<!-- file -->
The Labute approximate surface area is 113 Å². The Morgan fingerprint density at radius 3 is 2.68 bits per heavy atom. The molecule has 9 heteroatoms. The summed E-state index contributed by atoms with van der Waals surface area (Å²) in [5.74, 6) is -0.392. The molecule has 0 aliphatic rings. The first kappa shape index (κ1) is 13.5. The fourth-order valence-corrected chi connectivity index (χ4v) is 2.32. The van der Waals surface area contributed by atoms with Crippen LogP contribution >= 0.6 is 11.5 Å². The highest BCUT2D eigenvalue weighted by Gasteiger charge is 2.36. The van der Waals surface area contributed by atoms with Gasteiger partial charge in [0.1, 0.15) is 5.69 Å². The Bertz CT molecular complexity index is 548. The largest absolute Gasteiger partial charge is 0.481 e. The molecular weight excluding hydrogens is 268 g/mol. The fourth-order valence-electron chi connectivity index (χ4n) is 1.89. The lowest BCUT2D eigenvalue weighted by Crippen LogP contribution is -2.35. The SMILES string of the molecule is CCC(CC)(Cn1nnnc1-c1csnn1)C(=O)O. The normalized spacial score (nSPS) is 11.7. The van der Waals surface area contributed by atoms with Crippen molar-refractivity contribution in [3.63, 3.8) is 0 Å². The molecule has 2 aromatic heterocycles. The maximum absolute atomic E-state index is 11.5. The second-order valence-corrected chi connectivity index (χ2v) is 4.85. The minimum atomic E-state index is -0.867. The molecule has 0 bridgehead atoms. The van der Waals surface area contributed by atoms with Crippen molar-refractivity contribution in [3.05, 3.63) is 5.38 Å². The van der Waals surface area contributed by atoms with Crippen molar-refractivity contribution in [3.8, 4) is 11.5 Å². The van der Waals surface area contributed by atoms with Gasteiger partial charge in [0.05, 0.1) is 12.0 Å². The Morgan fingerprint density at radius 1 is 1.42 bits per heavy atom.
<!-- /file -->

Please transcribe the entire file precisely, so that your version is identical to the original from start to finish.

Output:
The Labute approximate surface area is 113 Å². The Morgan fingerprint density at radius 3 is 2.68 bits per heavy atom. The molecule has 9 heteroatoms. The summed E-state index contributed by atoms with van der Waals surface area (Å²) in [5.74, 6) is -0.392. The molecule has 0 aliphatic rings. The first kappa shape index (κ1) is 13.5. The fourth-order valence-corrected chi connectivity index (χ4v) is 2.32. The van der Waals surface area contributed by atoms with Crippen LogP contribution >= 0.6 is 11.5 Å². The highest BCUT2D eigenvalue weighted by Gasteiger charge is 2.36. The van der Waals surface area contributed by atoms with Gasteiger partial charge in [0.1, 0.15) is 5.69 Å². The Bertz CT molecular complexity index is 548. The largest absolute Gasteiger partial charge is 0.481 e. The molecular weight excluding hydrogens is 268 g/mol. The fourth-order valence-electron chi connectivity index (χ4n) is 1.89. The lowest BCUT2D eigenvalue weighted by Crippen LogP contribution is -2.35. The SMILES string of the molecule is CCC(CC)(Cn1nnnc1-c1csnn1)C(=O)O. The normalized spacial score (nSPS) is 11.7. The van der Waals surface area contributed by atoms with Crippen molar-refractivity contribution in [3.63, 3.8) is 0 Å². The molecule has 2 aromatic heterocycles. The maximum absolute atomic E-state index is 11.5. The second-order valence-corrected chi connectivity index (χ2v) is 4.85. The minimum atomic E-state index is -0.867. The molecule has 0 bridgehead atoms. The van der Waals surface area contributed by atoms with Crippen molar-refractivity contribution in [3.05, 3.63) is 5.38 Å². The van der Waals surface area contributed by atoms with Crippen molar-refractivity contribution in [3.8, 4) is 11.5 Å². The van der Waals surface area contributed by atoms with Gasteiger partial charge in [0.05, 0.1) is 12.0 Å². The Morgan fingerprint density at radius 1 is 1.42 bits per heavy atom.